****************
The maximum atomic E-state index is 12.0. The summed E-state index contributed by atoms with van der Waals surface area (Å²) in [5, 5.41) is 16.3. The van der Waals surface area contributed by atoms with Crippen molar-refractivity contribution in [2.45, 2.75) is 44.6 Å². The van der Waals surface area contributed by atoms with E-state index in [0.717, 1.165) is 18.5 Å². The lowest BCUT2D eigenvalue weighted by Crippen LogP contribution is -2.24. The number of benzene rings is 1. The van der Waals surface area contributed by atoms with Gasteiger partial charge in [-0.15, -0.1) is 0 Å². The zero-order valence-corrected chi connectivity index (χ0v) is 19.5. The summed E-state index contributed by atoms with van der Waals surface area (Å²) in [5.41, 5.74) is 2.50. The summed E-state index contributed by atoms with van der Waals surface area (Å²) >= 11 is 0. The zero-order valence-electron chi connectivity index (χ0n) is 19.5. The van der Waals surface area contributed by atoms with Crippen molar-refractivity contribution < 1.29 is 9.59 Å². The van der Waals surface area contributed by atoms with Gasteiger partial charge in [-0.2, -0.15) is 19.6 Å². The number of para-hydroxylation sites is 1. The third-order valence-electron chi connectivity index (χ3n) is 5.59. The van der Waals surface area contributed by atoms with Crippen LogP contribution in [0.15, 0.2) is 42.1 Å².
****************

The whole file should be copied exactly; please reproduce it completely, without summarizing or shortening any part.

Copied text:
The maximum atomic E-state index is 12.0. The summed E-state index contributed by atoms with van der Waals surface area (Å²) in [5, 5.41) is 16.3. The van der Waals surface area contributed by atoms with Crippen molar-refractivity contribution in [2.45, 2.75) is 44.6 Å². The van der Waals surface area contributed by atoms with E-state index in [0.717, 1.165) is 18.5 Å². The lowest BCUT2D eigenvalue weighted by Crippen LogP contribution is -2.24. The number of benzene rings is 1. The van der Waals surface area contributed by atoms with Gasteiger partial charge in [-0.15, -0.1) is 0 Å². The zero-order valence-corrected chi connectivity index (χ0v) is 19.5. The summed E-state index contributed by atoms with van der Waals surface area (Å²) in [5.41, 5.74) is 2.50. The summed E-state index contributed by atoms with van der Waals surface area (Å²) >= 11 is 0. The zero-order valence-electron chi connectivity index (χ0n) is 19.5. The van der Waals surface area contributed by atoms with Crippen molar-refractivity contribution < 1.29 is 9.59 Å². The van der Waals surface area contributed by atoms with Gasteiger partial charge in [-0.2, -0.15) is 19.6 Å². The number of para-hydroxylation sites is 1. The third-order valence-electron chi connectivity index (χ3n) is 5.59. The van der Waals surface area contributed by atoms with Crippen LogP contribution in [0.15, 0.2) is 42.1 Å².